What Do We Mean By ‘The Unexpected’?

‘Expect the unexpected’ is a concept that we incorporate into all of our designs, always with the user in mind. The first step we take is to audit a site, in order to gather tangible and qualitative data to help us understand what our goals and objectives are. If you believe that most of your users understand how to use a computer, then you will be missing out on those that are not technology literate.

Research should also incorporate competitor research, peers and others in the sector. On top of that, it is key to understand user personas, including needs and requirements.

It’s also important to focus on creating the best experience possible and considering a mobile first approach. Mobile is what Google indexes first, so when designing a great user experience, make this the number one priority.

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One Site Fits All

UX Designers will generally design with user intention and expectation at the heart of it, but sometimes when designing it’s very difficult to fully commit to one site that fits all. Assumptions are made about users, their preferences and habits which form the basis of ‘best practice’ but we also design sites that fall outside of these assumptions.

UI (user interface) mistakes are often minor but can lead to bigger issues down the line, and are often simple to correct once identified. Fixing these small mistakes could elevate a site to becoming a best in class example, allowing a brand to get ahead of the game.

For example - the lack of a ‘sticky nav’ (where the navigation follows the user as they scroll down the website). This prevents your users from easily navigating and hinders the user experience. Optimising the site following an audit enables these issues to be identified. When a series of these seemingly minor mistakes are corrected, it can have a cumulative positive effect on conversion rates.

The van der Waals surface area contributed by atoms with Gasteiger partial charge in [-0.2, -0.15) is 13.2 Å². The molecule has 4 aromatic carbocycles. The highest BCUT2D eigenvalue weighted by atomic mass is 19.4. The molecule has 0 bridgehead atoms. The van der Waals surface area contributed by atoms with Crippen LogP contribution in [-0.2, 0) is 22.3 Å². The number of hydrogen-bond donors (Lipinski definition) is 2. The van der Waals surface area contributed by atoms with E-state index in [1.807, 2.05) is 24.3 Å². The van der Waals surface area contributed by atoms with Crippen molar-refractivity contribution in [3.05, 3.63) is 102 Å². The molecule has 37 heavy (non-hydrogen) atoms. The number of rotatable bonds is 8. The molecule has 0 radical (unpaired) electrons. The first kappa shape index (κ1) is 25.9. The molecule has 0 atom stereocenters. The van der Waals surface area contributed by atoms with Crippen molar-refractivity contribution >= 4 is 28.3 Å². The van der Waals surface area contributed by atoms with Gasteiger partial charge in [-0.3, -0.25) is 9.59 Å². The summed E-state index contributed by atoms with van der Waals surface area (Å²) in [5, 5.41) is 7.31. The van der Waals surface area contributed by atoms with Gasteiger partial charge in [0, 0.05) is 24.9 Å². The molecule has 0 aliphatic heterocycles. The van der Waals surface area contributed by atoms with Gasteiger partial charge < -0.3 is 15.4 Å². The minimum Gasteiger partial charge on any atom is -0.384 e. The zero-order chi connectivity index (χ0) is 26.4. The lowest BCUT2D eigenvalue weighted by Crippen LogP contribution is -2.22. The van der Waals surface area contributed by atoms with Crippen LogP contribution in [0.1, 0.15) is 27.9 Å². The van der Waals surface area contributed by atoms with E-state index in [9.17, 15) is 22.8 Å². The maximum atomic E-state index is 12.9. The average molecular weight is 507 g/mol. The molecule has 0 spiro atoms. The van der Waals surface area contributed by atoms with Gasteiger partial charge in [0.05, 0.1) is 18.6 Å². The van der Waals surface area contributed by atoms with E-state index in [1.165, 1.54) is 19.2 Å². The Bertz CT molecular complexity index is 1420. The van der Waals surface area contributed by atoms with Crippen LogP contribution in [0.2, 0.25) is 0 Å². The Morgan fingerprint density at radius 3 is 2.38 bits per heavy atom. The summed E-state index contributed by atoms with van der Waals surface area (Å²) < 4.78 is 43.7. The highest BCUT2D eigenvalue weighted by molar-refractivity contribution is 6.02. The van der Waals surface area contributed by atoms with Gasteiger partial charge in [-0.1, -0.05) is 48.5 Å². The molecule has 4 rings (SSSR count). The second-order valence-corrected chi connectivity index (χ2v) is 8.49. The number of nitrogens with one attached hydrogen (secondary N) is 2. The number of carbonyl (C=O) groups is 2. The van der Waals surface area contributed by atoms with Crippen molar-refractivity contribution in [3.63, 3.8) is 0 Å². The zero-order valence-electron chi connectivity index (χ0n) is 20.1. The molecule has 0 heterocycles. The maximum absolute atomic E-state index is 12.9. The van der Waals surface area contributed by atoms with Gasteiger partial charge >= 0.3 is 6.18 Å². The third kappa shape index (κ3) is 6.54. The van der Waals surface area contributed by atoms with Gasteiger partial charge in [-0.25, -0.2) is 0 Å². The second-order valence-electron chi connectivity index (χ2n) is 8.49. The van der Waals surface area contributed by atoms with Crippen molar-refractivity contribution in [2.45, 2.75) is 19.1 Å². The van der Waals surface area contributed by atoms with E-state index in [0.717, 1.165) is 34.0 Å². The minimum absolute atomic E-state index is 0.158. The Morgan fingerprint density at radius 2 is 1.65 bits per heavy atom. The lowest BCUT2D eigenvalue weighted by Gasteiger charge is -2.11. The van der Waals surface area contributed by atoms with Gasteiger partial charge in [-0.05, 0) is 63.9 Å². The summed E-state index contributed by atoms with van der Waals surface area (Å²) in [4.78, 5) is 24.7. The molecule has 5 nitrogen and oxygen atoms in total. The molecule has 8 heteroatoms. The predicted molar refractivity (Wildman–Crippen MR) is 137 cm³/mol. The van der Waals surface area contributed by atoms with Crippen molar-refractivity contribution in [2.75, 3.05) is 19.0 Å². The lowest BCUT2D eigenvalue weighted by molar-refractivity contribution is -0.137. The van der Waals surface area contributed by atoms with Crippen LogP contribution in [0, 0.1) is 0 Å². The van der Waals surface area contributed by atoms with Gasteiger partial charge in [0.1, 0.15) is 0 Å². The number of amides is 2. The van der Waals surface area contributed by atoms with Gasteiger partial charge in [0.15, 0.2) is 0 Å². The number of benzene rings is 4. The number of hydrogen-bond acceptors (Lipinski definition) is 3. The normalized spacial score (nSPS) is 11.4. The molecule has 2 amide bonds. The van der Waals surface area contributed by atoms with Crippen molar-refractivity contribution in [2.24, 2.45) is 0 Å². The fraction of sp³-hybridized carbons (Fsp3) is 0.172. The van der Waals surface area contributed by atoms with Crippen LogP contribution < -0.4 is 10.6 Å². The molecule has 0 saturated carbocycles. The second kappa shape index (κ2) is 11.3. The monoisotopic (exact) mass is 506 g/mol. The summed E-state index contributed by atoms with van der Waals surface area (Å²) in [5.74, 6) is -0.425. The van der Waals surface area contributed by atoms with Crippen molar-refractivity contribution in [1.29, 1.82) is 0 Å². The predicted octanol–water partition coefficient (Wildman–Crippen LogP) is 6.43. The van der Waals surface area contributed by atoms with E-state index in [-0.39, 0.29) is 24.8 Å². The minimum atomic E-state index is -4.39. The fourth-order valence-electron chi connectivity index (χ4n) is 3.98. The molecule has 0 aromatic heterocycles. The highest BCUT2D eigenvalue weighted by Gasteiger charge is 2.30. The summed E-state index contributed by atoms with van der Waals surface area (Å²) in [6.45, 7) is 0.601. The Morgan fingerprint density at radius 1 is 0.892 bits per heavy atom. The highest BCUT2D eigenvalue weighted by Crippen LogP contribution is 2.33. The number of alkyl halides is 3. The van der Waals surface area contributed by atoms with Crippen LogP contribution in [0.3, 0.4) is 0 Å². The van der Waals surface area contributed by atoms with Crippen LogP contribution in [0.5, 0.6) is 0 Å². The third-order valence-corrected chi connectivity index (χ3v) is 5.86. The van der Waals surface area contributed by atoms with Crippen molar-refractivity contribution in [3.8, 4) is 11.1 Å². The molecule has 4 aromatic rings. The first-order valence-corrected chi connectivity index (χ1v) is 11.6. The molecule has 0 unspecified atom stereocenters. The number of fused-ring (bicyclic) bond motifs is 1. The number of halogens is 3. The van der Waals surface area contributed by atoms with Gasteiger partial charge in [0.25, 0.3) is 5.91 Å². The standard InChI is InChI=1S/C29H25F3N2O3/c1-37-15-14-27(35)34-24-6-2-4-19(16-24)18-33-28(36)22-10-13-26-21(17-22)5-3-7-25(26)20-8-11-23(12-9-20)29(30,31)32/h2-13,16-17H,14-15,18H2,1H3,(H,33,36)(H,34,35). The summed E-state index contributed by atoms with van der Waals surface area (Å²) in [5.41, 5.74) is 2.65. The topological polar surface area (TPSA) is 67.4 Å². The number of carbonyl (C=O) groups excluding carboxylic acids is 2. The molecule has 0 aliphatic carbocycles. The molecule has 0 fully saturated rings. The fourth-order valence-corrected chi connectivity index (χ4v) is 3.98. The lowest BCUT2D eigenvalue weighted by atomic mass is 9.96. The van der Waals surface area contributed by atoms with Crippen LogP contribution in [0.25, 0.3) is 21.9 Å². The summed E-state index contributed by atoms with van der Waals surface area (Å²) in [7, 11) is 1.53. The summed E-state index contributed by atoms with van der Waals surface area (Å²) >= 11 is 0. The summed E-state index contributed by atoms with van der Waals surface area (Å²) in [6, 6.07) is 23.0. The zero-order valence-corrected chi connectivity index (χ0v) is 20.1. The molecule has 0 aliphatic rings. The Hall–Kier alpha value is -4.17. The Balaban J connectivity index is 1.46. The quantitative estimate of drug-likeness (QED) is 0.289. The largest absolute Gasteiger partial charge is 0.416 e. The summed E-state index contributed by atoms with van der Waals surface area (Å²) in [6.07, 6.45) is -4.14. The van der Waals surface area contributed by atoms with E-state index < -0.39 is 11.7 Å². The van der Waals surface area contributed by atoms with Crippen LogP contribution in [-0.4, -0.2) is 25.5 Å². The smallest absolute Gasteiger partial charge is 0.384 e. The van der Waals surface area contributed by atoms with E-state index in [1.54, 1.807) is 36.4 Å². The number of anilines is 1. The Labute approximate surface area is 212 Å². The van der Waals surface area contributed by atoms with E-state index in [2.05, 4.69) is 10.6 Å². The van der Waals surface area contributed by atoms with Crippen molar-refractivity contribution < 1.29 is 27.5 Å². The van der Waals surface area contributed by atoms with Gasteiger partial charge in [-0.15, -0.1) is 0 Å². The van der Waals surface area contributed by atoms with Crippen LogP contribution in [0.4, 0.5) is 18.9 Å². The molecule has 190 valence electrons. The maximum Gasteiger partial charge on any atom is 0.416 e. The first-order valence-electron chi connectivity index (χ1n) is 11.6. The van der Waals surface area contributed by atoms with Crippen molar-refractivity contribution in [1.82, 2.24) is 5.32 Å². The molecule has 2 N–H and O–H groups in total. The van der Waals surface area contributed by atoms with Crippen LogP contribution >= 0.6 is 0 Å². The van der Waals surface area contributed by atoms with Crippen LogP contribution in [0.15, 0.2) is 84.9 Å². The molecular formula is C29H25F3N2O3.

Designing The Unexpected

It is imperative to undertake user testing before starting the design process, to collect the right information to help guide what you should be designing. When designing with learnings from this data in mind, you're eliminating the ‘unexpected’, allowing users to easily interact with your store and make a purchase.

Collecting data can be hard and time consuming, but if you know what you’re looking for, then it becomes a lot more simple. This data can come from a variety of sources, like some of the tools we use here at Eastside Co:

  • heatmaps using Hotjar
  • analytics from Google or Shopify Partners
  • user testing from usertesting.com

Never feel like it’s over when you have designed something and it’s working - you can always optimise these things further. Whether that takes the form of more testing, seeing whether a different style would suit, or even a rebrand, there are always more ways to keep it fresh and exciting.

Learn, Understand, Test and Iterate

Designing with Emotion

There are 4 stages to ‘designing with emotion’:

  • Functional
  • Reliable
  • Useable
  • Pleasurable

All of these need to work together to solve the problem, be helpful and quick, achieve consistency and excite a user to continue.

These four emotions can succeed when data is at the heart of the design.

Sites should be exciting and at the same time remain functional. They also should be designed with the users’ needs in mind.

UX Part 1: Simplified UX Processes

UX Part 2: Consistent Design

UX Part 3: Being Deliberate In Design

UX Part 4: Understanding User Expectation